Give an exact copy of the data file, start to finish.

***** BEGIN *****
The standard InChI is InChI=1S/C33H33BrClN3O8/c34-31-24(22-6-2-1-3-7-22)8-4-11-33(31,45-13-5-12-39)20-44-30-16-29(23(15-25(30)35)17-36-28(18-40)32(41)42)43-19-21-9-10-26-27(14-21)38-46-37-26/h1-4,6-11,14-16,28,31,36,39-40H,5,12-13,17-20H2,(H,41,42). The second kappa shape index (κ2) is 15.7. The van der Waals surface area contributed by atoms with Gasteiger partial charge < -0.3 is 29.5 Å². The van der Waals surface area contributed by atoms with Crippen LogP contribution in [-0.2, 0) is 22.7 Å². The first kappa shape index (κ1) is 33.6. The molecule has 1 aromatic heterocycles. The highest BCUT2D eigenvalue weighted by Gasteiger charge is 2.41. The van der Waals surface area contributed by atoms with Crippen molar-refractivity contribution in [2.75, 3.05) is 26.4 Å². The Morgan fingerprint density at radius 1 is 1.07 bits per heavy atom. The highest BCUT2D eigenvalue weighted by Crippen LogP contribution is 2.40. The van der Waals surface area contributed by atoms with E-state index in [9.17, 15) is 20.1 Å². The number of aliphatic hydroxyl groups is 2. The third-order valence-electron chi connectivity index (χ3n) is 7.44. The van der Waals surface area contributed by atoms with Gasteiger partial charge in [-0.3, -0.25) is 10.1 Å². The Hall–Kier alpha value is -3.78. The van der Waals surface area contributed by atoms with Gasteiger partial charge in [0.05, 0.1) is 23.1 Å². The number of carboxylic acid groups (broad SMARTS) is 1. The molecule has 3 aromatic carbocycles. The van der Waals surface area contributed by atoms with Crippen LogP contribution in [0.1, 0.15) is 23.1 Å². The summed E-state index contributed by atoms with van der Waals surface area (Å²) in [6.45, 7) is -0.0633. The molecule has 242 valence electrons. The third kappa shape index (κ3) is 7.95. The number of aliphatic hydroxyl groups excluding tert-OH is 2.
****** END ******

The standard InChI is InChI=1S/C33H33BrClN3O8/c34-31-24(22-6-2-1-3-7-22)8-4-11-33(31,45-13-5-12-39)20-44-30-16-29(23(15-25(30)35)17-36-28(18-40)32(41)42)43-19-21-9-10-26-27(14-21)38-46-37-26/h1-4,6-11,14-16,28,31,36,39-40H,5,12-13,17-20H2,(H,41,42). The second kappa shape index (κ2) is 15.7. The van der Waals surface area contributed by atoms with Gasteiger partial charge < -0.3 is 29.5 Å². The van der Waals surface area contributed by atoms with Crippen LogP contribution in [-0.2, 0) is 22.7 Å². The first kappa shape index (κ1) is 33.6. The molecule has 1 aromatic heterocycles. The highest BCUT2D eigenvalue weighted by Gasteiger charge is 2.41. The van der Waals surface area contributed by atoms with Crippen molar-refractivity contribution in [2.75, 3.05) is 26.4 Å². The Morgan fingerprint density at radius 1 is 1.07 bits per heavy atom. The highest BCUT2D eigenvalue weighted by Crippen LogP contribution is 2.40. The van der Waals surface area contributed by atoms with E-state index in [9.17, 15) is 20.1 Å². The number of aliphatic hydroxyl groups is 2. The third-order valence-electron chi connectivity index (χ3n) is 7.44. The van der Waals surface area contributed by atoms with Gasteiger partial charge in [-0.3, -0.25) is 10.1 Å². The Hall–Kier alpha value is -3.78. The van der Waals surface area contributed by atoms with Gasteiger partial charge in [0.05, 0.1) is 23.1 Å². The number of carboxylic acid groups (broad SMARTS) is 1. The molecule has 3 aromatic carbocycles. The van der Waals surface area contributed by atoms with Crippen LogP contribution in [0.1, 0.15) is 23.1 Å². The summed E-state index contributed by atoms with van der Waals surface area (Å²) in [6.45, 7) is -0.0633. The molecule has 242 valence electrons. The third kappa shape index (κ3) is 7.95. The number of aliphatic hydroxyl groups excluding tert-OH is 2.